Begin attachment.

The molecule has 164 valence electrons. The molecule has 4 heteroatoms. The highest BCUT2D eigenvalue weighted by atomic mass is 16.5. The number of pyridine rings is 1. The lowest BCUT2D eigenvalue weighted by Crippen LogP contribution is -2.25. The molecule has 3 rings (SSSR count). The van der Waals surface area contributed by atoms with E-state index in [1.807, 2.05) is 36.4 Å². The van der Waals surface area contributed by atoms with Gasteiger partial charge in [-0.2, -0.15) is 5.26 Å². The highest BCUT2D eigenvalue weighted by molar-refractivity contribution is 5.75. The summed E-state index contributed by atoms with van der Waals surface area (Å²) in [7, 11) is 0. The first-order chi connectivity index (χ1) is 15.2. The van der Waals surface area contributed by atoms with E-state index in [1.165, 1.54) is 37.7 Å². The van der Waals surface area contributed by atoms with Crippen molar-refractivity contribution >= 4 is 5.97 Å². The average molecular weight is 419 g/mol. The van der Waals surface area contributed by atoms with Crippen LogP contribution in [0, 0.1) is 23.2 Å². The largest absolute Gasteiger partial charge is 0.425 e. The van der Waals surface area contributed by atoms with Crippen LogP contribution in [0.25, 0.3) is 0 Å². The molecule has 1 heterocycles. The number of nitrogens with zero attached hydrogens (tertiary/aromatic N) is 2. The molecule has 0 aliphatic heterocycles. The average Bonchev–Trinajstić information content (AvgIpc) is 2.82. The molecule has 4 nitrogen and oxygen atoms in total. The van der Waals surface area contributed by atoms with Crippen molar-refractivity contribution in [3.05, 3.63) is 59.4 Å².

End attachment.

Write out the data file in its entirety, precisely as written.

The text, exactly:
The molecule has 164 valence electrons. The molecule has 4 heteroatoms. The highest BCUT2D eigenvalue weighted by atomic mass is 16.5. The number of pyridine rings is 1. The lowest BCUT2D eigenvalue weighted by Crippen LogP contribution is -2.25. The molecule has 3 rings (SSSR count). The van der Waals surface area contributed by atoms with E-state index in [1.807, 2.05) is 36.4 Å². The van der Waals surface area contributed by atoms with Gasteiger partial charge in [-0.2, -0.15) is 5.26 Å². The highest BCUT2D eigenvalue weighted by molar-refractivity contribution is 5.75. The summed E-state index contributed by atoms with van der Waals surface area (Å²) in [7, 11) is 0. The first-order chi connectivity index (χ1) is 15.2. The van der Waals surface area contributed by atoms with E-state index in [1.165, 1.54) is 37.7 Å². The van der Waals surface area contributed by atoms with Crippen molar-refractivity contribution >= 4 is 5.97 Å². The average molecular weight is 419 g/mol. The van der Waals surface area contributed by atoms with Crippen LogP contribution in [0, 0.1) is 23.2 Å². The largest absolute Gasteiger partial charge is 0.425 e. The van der Waals surface area contributed by atoms with Crippen LogP contribution in [0.25, 0.3) is 0 Å². The molecule has 1 heterocycles. The number of nitrogens with zero attached hydrogens (tertiary/aromatic N) is 2. The molecule has 0 aliphatic heterocycles. The average Bonchev–Trinajstić information content (AvgIpc) is 2.82. The molecule has 4 nitrogen and oxygen atoms in total. The van der Waals surface area contributed by atoms with Crippen molar-refractivity contribution in [3.05, 3.63) is 59.4 Å².